Although we can use a rabies antibody titer to estimate your pet’s immune response against the rabies virus, either through exposure to the disease or a vaccine, the state’s web page summarizing the law makes it clear there is no legal substitute for vaccinating your pet. “In Indiana, rabies vaccination exemptions are NOT allowed. The rabies titer cannot be used in lieu of rabies vaccination for any dog, cat or ferret.”

Further, Indiana law states, “The rabies vaccine must be administered by a licensed and accredited veterinarian or under the direct supervision of a licensed and accredited veterinarian. Under direct supervision means the veterinarian is on the premises at the time the vaccine is administered.”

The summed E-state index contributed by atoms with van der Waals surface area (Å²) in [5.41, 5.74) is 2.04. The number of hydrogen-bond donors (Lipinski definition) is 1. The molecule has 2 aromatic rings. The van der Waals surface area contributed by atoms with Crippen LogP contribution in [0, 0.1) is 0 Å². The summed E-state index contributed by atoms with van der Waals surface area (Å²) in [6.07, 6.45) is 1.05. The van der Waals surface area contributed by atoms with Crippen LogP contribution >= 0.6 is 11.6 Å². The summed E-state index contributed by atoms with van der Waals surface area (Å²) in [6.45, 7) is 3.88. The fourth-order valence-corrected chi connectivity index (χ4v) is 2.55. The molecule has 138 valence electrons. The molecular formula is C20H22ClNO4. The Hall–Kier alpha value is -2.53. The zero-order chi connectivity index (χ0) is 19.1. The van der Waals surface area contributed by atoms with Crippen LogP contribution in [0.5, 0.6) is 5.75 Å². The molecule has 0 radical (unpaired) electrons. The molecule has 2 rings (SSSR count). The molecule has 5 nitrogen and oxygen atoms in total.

We use only state-approved vaccines, complete all the required paperwork and issue you a certificate and a tag. Attach the rabies tag to your pet’s collar to be worn at all times. 

Animals can be considered immunized against rabies within 28 days after the first vaccination, when antibodies peak. Normally, the first booster shot is due one year after the initial puppy vaccines. Then boosters are due every three years. An animal is considered currently vaccinated immediately after receiving a booster shot.

If your currently vaccinated dog or cat is bitten or scratched by a rabid animal, we recommend revaccinating your pet within the next four days, followed by 45 days at home under your control and observation. If you see any signs of illness, call us to schedule an appointment right away. 

The state recommends euthanizing unvaccinated animals exposed to rabies.

Do Your Part!